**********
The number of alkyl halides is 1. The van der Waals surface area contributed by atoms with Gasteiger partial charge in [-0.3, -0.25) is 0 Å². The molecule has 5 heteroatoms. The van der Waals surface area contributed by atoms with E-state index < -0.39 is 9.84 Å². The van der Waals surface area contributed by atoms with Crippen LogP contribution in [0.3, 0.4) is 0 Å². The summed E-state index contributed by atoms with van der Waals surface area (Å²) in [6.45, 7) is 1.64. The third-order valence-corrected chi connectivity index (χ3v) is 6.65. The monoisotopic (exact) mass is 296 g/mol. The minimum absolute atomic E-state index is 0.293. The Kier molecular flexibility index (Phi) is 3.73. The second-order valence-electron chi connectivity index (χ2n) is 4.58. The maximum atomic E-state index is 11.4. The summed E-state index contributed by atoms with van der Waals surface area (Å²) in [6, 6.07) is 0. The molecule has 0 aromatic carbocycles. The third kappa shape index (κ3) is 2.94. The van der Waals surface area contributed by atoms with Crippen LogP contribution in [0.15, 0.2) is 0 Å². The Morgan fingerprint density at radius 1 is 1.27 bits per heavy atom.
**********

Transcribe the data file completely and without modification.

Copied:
The number of alkyl halides is 1. The van der Waals surface area contributed by atoms with Gasteiger partial charge in [-0.3, -0.25) is 0 Å². The molecule has 5 heteroatoms. The van der Waals surface area contributed by atoms with E-state index < -0.39 is 9.84 Å². The van der Waals surface area contributed by atoms with Crippen LogP contribution in [0.3, 0.4) is 0 Å². The summed E-state index contributed by atoms with van der Waals surface area (Å²) in [6.45, 7) is 1.64. The third-order valence-corrected chi connectivity index (χ3v) is 6.65. The monoisotopic (exact) mass is 296 g/mol. The minimum absolute atomic E-state index is 0.293. The Kier molecular flexibility index (Phi) is 3.73. The second-order valence-electron chi connectivity index (χ2n) is 4.58. The maximum atomic E-state index is 11.4. The summed E-state index contributed by atoms with van der Waals surface area (Å²) in [6, 6.07) is 0. The molecule has 0 aromatic carbocycles. The third kappa shape index (κ3) is 2.94. The van der Waals surface area contributed by atoms with Crippen LogP contribution in [0.15, 0.2) is 0 Å². The Morgan fingerprint density at radius 1 is 1.27 bits per heavy atom.